B. Overview of the PEMHCA

The purpose of the PEMHCA is to "enable the State to attract and retain qualified employees by providing health benefit plans similar to those commonly provided in private industry" and to "promote increased economy and efficiency." (§ 22751.) To this end, the Board of Administration of CalPERS (CalPERS Board) "shall, in accordance with this part, approve health benefit plans, and may contract with carriers offering health benefits plans" for employees and annuitants. (§§ 22793, 22850.) An "annuitant" is defined as "(a) A person . . . who has retired within 120 days of separation from employment and who receives a retirement allowance under any state or University of California retirement system to which the state was a contributing party." (§ 22760.) State agencies and local governments may choose to become "contracting agencies" and contract with CalPERS to obtain health benefit plans for their current employees and annuitants. (§§ 20022, 22768, 22850, subd. (f)(2), 22922.)

If an agency chooses to contract with CalPERS, it must contribute an equal amount to the health care premiums of current employees and annuitants, subject to certain minimum contributions. Section 22892, subdivision (b)(1), thus provides in pertinent part: "The employer contribution shall be an equal amount for both employees and annuitants, but may not be less than the following: [¶] . . . [¶] (E) During calendar year 2007, eighty dollars and eighty cents ($80.80) per month. [¶] (F) During calendar year 2008, ninety-seven dollars ($97) per month." (§ 22892, subd. (b)(1)(E)-(F).)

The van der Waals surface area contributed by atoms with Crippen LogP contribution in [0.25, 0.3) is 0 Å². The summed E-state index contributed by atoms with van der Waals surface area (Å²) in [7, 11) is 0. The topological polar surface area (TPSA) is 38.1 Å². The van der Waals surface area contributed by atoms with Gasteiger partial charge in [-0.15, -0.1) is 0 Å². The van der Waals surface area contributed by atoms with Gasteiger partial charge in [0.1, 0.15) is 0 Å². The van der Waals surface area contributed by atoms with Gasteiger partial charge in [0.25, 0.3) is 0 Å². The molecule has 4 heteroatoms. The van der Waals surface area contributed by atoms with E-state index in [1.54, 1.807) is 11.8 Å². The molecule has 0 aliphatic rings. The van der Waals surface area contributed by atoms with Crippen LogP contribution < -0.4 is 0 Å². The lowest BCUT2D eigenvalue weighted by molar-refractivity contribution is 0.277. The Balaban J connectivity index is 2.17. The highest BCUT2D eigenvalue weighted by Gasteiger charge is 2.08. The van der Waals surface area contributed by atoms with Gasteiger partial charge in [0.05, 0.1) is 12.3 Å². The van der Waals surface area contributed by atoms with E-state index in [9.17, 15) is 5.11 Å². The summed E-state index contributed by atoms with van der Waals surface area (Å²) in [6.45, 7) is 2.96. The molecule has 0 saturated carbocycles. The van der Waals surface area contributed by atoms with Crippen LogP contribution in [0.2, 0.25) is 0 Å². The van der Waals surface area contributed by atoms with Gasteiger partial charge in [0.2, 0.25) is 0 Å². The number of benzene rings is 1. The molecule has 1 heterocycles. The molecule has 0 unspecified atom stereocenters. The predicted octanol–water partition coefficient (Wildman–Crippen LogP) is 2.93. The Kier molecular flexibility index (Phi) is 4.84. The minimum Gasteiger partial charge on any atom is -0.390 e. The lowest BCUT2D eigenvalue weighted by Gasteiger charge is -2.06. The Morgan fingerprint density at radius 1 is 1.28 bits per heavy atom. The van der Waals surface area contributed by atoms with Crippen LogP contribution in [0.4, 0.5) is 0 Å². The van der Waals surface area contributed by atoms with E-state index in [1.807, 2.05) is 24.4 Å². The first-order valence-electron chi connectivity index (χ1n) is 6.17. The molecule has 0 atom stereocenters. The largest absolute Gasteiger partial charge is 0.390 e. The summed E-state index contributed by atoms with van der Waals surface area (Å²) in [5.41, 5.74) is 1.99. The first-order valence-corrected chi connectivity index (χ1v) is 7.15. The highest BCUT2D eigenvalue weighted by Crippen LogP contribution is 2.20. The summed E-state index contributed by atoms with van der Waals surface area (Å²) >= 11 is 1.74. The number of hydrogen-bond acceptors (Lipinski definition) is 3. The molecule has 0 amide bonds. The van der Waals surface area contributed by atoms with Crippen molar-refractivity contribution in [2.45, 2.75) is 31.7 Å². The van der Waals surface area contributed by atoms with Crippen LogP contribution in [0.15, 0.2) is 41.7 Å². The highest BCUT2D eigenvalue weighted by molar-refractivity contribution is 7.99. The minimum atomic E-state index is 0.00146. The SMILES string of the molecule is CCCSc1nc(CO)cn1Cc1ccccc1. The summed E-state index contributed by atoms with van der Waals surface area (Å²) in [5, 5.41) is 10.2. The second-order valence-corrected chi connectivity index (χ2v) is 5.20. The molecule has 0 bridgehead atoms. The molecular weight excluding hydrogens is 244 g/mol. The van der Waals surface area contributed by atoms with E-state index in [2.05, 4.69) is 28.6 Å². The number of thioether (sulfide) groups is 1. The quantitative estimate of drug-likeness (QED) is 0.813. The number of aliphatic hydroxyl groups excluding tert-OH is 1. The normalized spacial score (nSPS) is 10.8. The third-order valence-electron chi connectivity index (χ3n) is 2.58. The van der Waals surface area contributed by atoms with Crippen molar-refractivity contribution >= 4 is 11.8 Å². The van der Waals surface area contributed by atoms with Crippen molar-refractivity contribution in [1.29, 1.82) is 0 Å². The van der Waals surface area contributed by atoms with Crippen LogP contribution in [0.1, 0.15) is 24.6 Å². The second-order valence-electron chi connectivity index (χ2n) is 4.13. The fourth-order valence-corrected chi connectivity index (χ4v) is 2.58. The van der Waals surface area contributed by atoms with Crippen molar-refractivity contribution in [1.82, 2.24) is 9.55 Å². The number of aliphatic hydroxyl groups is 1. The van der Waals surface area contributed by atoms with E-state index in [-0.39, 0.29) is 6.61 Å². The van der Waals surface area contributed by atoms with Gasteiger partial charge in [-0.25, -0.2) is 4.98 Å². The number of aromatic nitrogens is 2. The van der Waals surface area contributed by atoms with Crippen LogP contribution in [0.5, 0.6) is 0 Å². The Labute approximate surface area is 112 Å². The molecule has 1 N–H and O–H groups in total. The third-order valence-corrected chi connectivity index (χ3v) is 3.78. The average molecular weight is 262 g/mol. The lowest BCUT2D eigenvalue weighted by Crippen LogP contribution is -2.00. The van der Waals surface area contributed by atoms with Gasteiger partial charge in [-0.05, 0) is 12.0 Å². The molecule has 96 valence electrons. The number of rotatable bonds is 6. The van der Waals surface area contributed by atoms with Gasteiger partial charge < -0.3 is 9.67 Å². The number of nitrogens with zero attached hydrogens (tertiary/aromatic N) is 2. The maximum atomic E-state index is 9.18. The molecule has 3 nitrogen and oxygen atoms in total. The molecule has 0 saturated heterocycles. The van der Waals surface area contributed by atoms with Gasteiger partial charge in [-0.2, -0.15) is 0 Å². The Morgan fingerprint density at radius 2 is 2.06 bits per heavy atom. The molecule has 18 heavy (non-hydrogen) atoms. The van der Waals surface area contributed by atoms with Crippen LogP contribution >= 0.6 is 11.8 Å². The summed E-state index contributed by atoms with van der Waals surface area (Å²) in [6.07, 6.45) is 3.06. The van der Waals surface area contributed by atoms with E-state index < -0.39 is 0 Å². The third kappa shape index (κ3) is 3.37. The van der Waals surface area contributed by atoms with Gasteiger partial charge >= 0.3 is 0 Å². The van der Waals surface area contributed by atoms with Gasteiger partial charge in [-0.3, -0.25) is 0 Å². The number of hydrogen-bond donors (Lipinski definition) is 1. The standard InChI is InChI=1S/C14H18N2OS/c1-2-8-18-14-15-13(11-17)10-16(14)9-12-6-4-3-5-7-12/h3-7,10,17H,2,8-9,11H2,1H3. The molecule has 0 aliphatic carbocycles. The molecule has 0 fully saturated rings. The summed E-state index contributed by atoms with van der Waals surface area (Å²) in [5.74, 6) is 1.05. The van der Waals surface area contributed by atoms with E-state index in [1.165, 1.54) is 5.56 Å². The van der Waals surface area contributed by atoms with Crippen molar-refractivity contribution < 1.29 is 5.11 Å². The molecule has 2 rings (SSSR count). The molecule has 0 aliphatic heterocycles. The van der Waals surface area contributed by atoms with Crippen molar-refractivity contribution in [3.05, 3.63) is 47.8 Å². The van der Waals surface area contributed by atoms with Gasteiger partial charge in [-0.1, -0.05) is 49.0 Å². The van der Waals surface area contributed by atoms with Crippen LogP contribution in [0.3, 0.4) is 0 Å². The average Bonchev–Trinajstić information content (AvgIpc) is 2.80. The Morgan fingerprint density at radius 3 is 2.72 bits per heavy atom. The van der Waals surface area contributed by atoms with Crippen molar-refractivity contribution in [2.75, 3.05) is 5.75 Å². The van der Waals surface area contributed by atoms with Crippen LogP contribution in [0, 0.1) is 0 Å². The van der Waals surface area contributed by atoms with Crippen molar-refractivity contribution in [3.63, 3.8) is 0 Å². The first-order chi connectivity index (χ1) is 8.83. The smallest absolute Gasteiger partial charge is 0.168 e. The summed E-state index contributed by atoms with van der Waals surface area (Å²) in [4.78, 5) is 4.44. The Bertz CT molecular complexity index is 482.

There is one exception to the equal contribution mandate--spelled out in section 22892, subdivision (c). This subdivision permits contracting agencies to contribute a lesser amount to the health care premiums of annuitants, subject to the previously referenced catch-up provision, intended to eventually equalize premium contributions for annuitants and current employees. (§ 22892, subd. (c).) It is this catch-up provision that is at issue here. As we noted above, this provision was amended in September 2006, and the new statutory language became effective January 1, 2007. (§ 22892, subd. (c); Cal. Const. art. IV, § 8, subd. (c)(1).)

Both the Bernard and Martinez plaintiffs maintain the amendment required contracting agencies to begin paying the increased premium contributions called for by the new catch-up formula on January 1, 2007, the effective date of the amendment. The Martinez plaintiffs additionally contend the minimum contribution requirements of section 22892, subdivision (b), apply even when a contracting agency elects to make contributions for annuitants under section 22892, subdivision (c). All plaintiffs further assert the ...